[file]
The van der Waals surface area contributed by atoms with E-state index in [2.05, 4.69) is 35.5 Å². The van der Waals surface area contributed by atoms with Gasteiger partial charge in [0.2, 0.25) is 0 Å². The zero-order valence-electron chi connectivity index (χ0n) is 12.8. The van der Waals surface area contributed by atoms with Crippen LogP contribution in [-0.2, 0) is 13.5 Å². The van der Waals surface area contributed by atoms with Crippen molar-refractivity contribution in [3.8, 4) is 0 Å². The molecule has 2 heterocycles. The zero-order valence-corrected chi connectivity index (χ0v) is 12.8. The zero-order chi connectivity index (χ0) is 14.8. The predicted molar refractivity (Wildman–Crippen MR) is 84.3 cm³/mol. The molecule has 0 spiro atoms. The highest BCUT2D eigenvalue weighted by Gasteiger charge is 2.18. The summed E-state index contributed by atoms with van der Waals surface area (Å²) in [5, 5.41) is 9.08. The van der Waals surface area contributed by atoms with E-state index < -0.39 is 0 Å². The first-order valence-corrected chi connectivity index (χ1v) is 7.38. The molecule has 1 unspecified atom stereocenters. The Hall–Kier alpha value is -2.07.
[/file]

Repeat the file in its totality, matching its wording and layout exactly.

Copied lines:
The van der Waals surface area contributed by atoms with E-state index in [2.05, 4.69) is 35.5 Å². The van der Waals surface area contributed by atoms with Gasteiger partial charge in [0.2, 0.25) is 0 Å². The zero-order valence-electron chi connectivity index (χ0n) is 12.8. The van der Waals surface area contributed by atoms with Crippen LogP contribution in [-0.2, 0) is 13.5 Å². The van der Waals surface area contributed by atoms with Crippen molar-refractivity contribution in [3.8, 4) is 0 Å². The molecule has 2 heterocycles. The zero-order valence-corrected chi connectivity index (χ0v) is 12.8. The zero-order chi connectivity index (χ0) is 14.8. The predicted molar refractivity (Wildman–Crippen MR) is 84.3 cm³/mol. The molecule has 0 spiro atoms. The highest BCUT2D eigenvalue weighted by Gasteiger charge is 2.18. The summed E-state index contributed by atoms with van der Waals surface area (Å²) in [5, 5.41) is 9.08. The van der Waals surface area contributed by atoms with E-state index < -0.39 is 0 Å². The first-order valence-corrected chi connectivity index (χ1v) is 7.38. The molecule has 1 unspecified atom stereocenters. The Hall–Kier alpha value is -2.07.